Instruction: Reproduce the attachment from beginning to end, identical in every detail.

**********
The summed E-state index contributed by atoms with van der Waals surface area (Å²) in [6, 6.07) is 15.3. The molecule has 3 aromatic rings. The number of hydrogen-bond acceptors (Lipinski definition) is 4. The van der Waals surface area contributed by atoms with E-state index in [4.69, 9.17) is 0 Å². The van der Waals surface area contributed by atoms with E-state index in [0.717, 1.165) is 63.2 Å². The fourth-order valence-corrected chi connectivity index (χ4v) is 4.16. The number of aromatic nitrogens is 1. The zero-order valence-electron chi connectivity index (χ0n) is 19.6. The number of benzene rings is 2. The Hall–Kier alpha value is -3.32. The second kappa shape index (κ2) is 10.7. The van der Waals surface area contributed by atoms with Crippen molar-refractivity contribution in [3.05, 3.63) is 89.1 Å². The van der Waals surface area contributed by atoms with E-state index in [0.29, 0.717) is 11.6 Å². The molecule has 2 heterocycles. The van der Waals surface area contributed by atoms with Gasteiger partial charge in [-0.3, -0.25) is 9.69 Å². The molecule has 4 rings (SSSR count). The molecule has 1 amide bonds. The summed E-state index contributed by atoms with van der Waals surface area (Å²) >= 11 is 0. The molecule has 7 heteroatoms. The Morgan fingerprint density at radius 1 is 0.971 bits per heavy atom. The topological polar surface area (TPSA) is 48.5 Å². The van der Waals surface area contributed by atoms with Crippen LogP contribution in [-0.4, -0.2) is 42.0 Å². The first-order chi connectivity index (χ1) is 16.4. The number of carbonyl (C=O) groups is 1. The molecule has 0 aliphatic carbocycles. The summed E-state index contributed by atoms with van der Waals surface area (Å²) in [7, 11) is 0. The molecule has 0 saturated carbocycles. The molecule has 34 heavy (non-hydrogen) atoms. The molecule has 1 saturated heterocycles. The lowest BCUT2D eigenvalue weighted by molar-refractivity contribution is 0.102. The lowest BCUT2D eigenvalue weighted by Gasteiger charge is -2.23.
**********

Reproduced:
The summed E-state index contributed by atoms with van der Waals surface area (Å²) in [6, 6.07) is 15.3. The molecule has 3 aromatic rings. The number of hydrogen-bond acceptors (Lipinski definition) is 4. The van der Waals surface area contributed by atoms with E-state index in [4.69, 9.17) is 0 Å². The van der Waals surface area contributed by atoms with E-state index in [0.717, 1.165) is 63.2 Å². The fourth-order valence-corrected chi connectivity index (χ4v) is 4.16. The number of aromatic nitrogens is 1. The zero-order valence-electron chi connectivity index (χ0n) is 19.6. The number of benzene rings is 2. The Hall–Kier alpha value is -3.32. The second kappa shape index (κ2) is 10.7. The van der Waals surface area contributed by atoms with Crippen molar-refractivity contribution in [3.05, 3.63) is 89.1 Å². The van der Waals surface area contributed by atoms with E-state index in [0.29, 0.717) is 11.6 Å². The molecule has 2 heterocycles. The van der Waals surface area contributed by atoms with Gasteiger partial charge in [-0.3, -0.25) is 9.69 Å². The molecule has 4 rings (SSSR count). The molecule has 1 amide bonds. The summed E-state index contributed by atoms with van der Waals surface area (Å²) >= 11 is 0. The molecule has 7 heteroatoms. The Morgan fingerprint density at radius 1 is 0.971 bits per heavy atom. The topological polar surface area (TPSA) is 48.5 Å². The van der Waals surface area contributed by atoms with Crippen LogP contribution in [-0.4, -0.2) is 42.0 Å². The first-order chi connectivity index (χ1) is 16.4. The number of carbonyl (C=O) groups is 1. The molecule has 0 aliphatic carbocycles. The summed E-state index contributed by atoms with van der Waals surface area (Å²) in [7, 11) is 0. The molecule has 0 saturated carbocycles. The molecule has 34 heavy (non-hydrogen) atoms. The molecule has 1 saturated heterocycles. The lowest BCUT2D eigenvalue weighted by molar-refractivity contribution is 0.102. The lowest BCUT2D eigenvalue weighted by Gasteiger charge is -2.23.